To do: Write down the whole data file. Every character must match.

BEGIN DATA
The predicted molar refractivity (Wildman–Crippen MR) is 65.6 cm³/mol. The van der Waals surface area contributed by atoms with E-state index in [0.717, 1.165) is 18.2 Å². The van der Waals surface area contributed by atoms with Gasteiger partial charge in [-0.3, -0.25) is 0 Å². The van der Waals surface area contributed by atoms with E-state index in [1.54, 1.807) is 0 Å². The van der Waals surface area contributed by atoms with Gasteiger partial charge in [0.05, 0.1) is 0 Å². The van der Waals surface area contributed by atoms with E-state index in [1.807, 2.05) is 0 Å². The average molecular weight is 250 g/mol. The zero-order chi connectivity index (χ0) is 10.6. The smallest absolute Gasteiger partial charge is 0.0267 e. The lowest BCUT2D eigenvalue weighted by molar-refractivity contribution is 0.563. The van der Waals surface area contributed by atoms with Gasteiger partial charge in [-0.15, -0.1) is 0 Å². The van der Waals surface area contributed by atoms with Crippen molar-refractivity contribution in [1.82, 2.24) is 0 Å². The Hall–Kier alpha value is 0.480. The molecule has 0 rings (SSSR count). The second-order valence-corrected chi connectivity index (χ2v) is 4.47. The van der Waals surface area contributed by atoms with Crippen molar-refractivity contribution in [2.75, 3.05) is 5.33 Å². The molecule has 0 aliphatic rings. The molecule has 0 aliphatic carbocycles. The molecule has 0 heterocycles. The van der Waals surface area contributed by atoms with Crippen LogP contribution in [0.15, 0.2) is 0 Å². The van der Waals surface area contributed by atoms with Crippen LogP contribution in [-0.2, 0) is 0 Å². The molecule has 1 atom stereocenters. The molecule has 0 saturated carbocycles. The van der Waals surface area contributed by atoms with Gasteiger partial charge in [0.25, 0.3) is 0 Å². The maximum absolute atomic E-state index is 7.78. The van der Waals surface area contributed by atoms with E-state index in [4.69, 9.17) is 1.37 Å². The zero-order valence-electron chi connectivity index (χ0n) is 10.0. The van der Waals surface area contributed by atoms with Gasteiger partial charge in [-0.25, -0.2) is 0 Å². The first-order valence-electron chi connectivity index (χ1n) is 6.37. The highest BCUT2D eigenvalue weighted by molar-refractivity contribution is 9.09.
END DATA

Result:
The predicted molar refractivity (Wildman–Crippen MR) is 65.6 cm³/mol. The van der Waals surface area contributed by atoms with E-state index in [0.717, 1.165) is 18.2 Å². The van der Waals surface area contributed by atoms with Gasteiger partial charge in [-0.3, -0.25) is 0 Å². The van der Waals surface area contributed by atoms with E-state index in [1.54, 1.807) is 0 Å². The van der Waals surface area contributed by atoms with Gasteiger partial charge in [0.05, 0.1) is 0 Å². The van der Waals surface area contributed by atoms with E-state index in [1.807, 2.05) is 0 Å². The average molecular weight is 250 g/mol. The zero-order chi connectivity index (χ0) is 10.6. The smallest absolute Gasteiger partial charge is 0.0267 e. The lowest BCUT2D eigenvalue weighted by molar-refractivity contribution is 0.563. The van der Waals surface area contributed by atoms with Gasteiger partial charge in [-0.15, -0.1) is 0 Å². The van der Waals surface area contributed by atoms with Crippen molar-refractivity contribution in [1.82, 2.24) is 0 Å². The Hall–Kier alpha value is 0.480. The molecule has 0 rings (SSSR count). The second-order valence-corrected chi connectivity index (χ2v) is 4.47. The van der Waals surface area contributed by atoms with Crippen molar-refractivity contribution in [2.75, 3.05) is 5.33 Å². The molecule has 0 aliphatic rings. The molecule has 0 aliphatic carbocycles. The molecule has 0 heterocycles. The van der Waals surface area contributed by atoms with Crippen LogP contribution in [0.15, 0.2) is 0 Å². The van der Waals surface area contributed by atoms with Crippen LogP contribution in [-0.2, 0) is 0 Å². The molecule has 1 atom stereocenters. The molecule has 0 saturated carbocycles. The van der Waals surface area contributed by atoms with Gasteiger partial charge in [0.25, 0.3) is 0 Å². The maximum absolute atomic E-state index is 7.78. The van der Waals surface area contributed by atoms with E-state index in [4.69, 9.17) is 1.37 Å². The zero-order valence-electron chi connectivity index (χ0n) is 10.0. The van der Waals surface area contributed by atoms with Gasteiger partial charge in [-0.25, -0.2) is 0 Å². The first-order valence-electron chi connectivity index (χ1n) is 6.37. The highest BCUT2D eigenvalue weighted by molar-refractivity contribution is 9.09.